Plato Was Wrong!: Footnotes on Doing Philosophy with Young People by David ShapiroPlato Was Wrong!: Footnotes on Doing Philosophy with Young People by David Shapiro

Plato Was Wrong!: Footnotes on Doing Philosophy with Young People

byDavid Shapiro

Paperback | March 8, 2012

Pricing and Purchase Info

$34.16 online 
$37.95 list price
Earn 171 plum® points

Prices and offers may vary in store

Out of stock online

Not available in stores


This book is a compendium of lesson plans for classroom exercises designed to foster philosophical inquiry with young people. It introduces the reader to a wide range of activities for exploring philosophical questions and problems with children from preschool age through high-school. There are lessons for a full-range of topics in philosophy, including metaphysics, epistemology, ethics, and aesthetics, and each is intended to help foster a supportive and caring classroom community of inquiry. All of the activities have been used on numerous occasions and include reflections on what teachers who employ the lesson might expect when doing so. Using this book, teachers, parents, and others can successfully being fostering philosophical inquiry with young people of all ages.
David A. Shapiro is a full time faculty member in philosophy at Cascadia Community College and Education Director of the Northwest Center for Philosophy for Children at the University of Washington. He has been doing philosophy with young people in kindergarten through high-school classrooms since he was a graduate student back in the ...
Title:Plato Was Wrong!: Footnotes on Doing Philosophy with Young PeopleFormat:PaperbackDimensions:184 pages, 9 × 6.1 × 0.46 inPublished:March 8, 2012Publisher:R&L EducationLanguage:English

The following ISBNs are associated with this title:

ISBN - 10:1610486196

ISBN - 13:9781610486194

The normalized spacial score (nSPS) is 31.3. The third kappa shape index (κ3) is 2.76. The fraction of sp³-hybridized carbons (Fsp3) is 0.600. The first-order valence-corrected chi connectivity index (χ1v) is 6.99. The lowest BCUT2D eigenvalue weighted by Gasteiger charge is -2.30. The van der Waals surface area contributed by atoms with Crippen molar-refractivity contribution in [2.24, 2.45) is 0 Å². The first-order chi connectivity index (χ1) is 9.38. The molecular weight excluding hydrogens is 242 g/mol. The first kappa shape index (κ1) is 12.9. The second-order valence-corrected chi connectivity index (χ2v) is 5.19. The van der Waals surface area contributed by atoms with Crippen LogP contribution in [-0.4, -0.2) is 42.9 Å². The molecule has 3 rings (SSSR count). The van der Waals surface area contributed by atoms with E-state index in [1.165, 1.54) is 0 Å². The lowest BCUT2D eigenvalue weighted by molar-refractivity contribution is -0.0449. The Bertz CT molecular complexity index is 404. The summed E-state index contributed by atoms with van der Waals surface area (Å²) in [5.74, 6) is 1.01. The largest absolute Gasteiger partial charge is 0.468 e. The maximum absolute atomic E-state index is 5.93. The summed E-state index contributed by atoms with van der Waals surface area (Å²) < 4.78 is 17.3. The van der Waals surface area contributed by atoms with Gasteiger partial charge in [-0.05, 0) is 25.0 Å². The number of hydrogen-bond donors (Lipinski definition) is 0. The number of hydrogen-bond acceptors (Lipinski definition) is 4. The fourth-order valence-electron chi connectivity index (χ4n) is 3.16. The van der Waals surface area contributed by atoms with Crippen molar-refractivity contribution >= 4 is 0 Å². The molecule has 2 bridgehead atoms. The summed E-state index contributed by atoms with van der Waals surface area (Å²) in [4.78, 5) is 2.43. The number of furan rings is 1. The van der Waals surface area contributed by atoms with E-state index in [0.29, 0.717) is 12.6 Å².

Look for similar items by category:


Table of Contents

Introduction: Why Do Philosophy With Young People? 3Why Use Philosophical Exercises? 7How Are the Philosophical Exercises Organized? 11How Are the Philosophical Exercises Used? 16Tips for Successful Pre-College Philosophy Sessions 19Lesson Plans 20Topic One: What Is Philosophy? 21Lesson Plan: Are You a Philosopher? 23Lesson Plan: One Rule Game 33Lesson Plan: The Three Questions 40Lesson Plan: Energizer Activity-Word Association 44Lesson Plan: Blind Painter 48Lesson Plan: Keep the Question Going 53Lesson Plan: Sense and Nonsense 56Topic Two: What is Good Thinking? 58Lesson Plan: Good News, Bad News 58Lesson Plan: A Little Logic 63Lesson Plan: How Many of These Do You Know? 70Topic Three: What Do I Know? 74Lesson Plan: "What's Your Reason?" Game 74Lesson Plan: Two Trues, One False 79Lesson Plan: The Egg Drop Game 86Lesson Plan: Assassin Game 92Lesson Plan: Hypothesis Generation Exercise 98Lesson Plan: Which Story Is True? 102Lesson Plan: What Do I Know (About this Strawberry?) Exercise 107Lesson Plan: Confirmation Bias Exercise 110Topic Four: What is Real? 114Lesson Plan: Reality Scavenger Hunt 114Lesson Plan: "What Makes the Team the Team?" Exercise 119Lesson Plan: What Makes Me Me? 123Lesson Plan: Could Anything Else Have Happened? 131Lesson Plan: Got a Minute? 136Topic Five: What is Art? 140Lesson Plan: Aesthetics Scavenger Hunt 141Lesson Plan: "Smoke" 144Lesson Plan: Art Market 147Topic Six: What is the Right Thing to Do? 152Lesson Plan: Ring of Gyges Diary 153Lesson Plan: Life Boat Exercise 157Lesson Plan: What Do Rights Look Like? Exercise 166Lesson Plan: The Red/Green Game 173Lesson Plan: "Hand Dealt" 179Lesson Plan: Fair or Equal? 190Lesson Plan: Ants and Chocolate 195Lesson Plan: Fish and Candy 200Topic Seven: What is the Meaning of Life? 203Lesson Plan: What's Worth Doing? 203Lesson Plan: "What Is the Meaning of Life?" Game 206Lesson Plan: Why? 209Ten Recommended Readings for Exploring Philosophy with Children 211Reading: Williams, Margery, The Velvetine Rabbit 220Reading: Wiseman, B., Morris the Moose 220Reading: L'Engle, Madeline, A Wrinkle In Time 222Reading: Koss, Amy Goldman, The Ashwater Experiment 223Reading: Rowling, J.K., Fantastic Beasts and Where to Find Them 223Reading: Baum, Frank L., selection from The Tin Woodsman of Oz 224Reading: Tashlin, Frank, The Bear That Wasn't 225Reading: Steig, William, Yellow and Pink 226Reading: Lewis, C.S., The Lion, the Witch, and the Wardrobe 227Reading: Mills, Claudia, Dinah Forever 227Bibliography 229

Editorial Reviews

Kudos to David Shapiro for this collection of wonderful philosophical exercises to engage in with students! Everyone who wants to encourage young people's interest in philosophy should run out and grab a copy of this book. They'll discover that Plato definitely was wrong and that philosophy can be fun at any age.